FKBPL Is a Critical Antiangiogenic Regulator of Developmental and Pathological Angiogenesis
Objective—The antitumor effects of FK506-binding protein like (FKBPL) and its extracellular role in angiogenesis are well characterized; however, its role in physiological/developmental angiogenesis and the effect of FKBPL ablation has not been evaluated. This is important as effects of some angiogenic proteins are dosage dependent. Here we evaluate the regulation of FKBPL secretion under angiogenic stimuli, as well as the effect of FKBPL ablation in angiogenesis using mouse and zebrafish models.
Approach and Results—FKBPL is secreted maximally by human microvascular endothelial cells and fibroblasts, and this was specifically downregulated by proangiogenic hypoxic signals, but not by the angiogenic cytokines, VEGF or IL8. FKBPL’s critical role in angiogenesis was supported by our inability to generate an Fkbpl knockout mouse, with embryonic lethality occurring before E8.5. However, whilst Fkbpl heterozygotic embryos showed some vasculature irregularities, the mice developed normally. In murine angiogenesis models, including the ex vivo aortic ring assay, in vivo sponge assay, and tumor growth assay, Fkbpl+/− mice exhibited increased sprouting, enhanced vessel recruitment, and faster tumor growth, respectively, supporting the antiangiogenic function of FKBPL. In zebrafish, knockdown of zFkbpl using morpholinos disrupted the vasculature, and the phenotype was rescued with hFKBPL. Interestingly, this vessel disruption was ineffective when zcd44 was knocked-down, supporting the dependency of zFkbpl on zCd44 in zebrafish.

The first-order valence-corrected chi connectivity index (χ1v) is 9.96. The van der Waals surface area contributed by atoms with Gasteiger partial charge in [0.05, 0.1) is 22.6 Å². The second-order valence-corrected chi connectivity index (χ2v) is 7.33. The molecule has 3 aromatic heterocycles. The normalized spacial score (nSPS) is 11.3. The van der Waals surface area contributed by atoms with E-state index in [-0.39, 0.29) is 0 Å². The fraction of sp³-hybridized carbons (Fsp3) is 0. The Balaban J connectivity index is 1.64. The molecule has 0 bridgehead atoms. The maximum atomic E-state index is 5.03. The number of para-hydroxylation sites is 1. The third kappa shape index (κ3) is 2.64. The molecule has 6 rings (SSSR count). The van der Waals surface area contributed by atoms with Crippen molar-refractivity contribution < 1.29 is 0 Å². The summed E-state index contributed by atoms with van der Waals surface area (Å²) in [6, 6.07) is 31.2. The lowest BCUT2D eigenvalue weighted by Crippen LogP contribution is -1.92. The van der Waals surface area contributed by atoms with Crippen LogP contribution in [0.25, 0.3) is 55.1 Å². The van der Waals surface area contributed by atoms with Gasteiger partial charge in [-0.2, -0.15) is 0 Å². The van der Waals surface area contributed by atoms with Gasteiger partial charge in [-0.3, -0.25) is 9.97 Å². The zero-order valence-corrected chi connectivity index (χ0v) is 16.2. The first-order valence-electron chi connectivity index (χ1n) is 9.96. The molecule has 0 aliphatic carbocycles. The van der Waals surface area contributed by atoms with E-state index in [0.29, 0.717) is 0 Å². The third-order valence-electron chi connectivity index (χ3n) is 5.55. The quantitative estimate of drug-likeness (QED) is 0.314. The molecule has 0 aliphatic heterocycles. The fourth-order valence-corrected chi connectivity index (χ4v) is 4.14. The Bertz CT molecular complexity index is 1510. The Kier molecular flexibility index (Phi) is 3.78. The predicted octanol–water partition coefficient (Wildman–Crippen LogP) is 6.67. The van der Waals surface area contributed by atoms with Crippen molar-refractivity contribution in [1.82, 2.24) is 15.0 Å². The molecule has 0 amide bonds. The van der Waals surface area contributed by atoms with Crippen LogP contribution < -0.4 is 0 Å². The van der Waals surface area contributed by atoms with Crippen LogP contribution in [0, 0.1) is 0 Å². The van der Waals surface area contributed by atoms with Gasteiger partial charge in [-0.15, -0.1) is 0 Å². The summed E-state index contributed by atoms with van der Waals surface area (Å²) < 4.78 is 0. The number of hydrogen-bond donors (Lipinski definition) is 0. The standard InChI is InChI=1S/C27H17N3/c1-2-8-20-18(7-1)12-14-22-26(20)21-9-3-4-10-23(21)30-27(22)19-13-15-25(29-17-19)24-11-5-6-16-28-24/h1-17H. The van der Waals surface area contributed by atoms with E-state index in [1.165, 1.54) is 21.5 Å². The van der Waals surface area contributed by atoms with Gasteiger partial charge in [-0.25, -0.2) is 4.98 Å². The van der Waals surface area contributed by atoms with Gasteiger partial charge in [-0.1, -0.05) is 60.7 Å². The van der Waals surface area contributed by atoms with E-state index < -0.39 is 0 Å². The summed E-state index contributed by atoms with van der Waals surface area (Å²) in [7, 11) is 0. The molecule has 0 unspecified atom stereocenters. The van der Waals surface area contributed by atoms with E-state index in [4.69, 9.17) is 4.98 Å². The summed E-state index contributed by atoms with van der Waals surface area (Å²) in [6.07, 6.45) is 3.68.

Conclusions—FKBPL is an important regulator of angiogenesis, having an essential role in murine and zebrafish blood vessel development. Mouse models of angiogenesis demonstrated a proangiogenic phenotype in Fkbpl heterozygotes.
- Received September 28, 2014.
- Accepted February 11, 2015.
- © 2015 The Authors. Published on behalf of the American Heart Association, Inc., by Wolters Kluwer.
© 2015 The Authors.
Arteriosclerosis, Thrombosis, and Vascular Biology is published on behalf of the American Heart Association, Inc., by Wolters Kluwer. This is an open access article under the terms of the Creative Commons Attribution License, which permits use, distribution, and reproduction in any medium, provided that the original work is properly cited.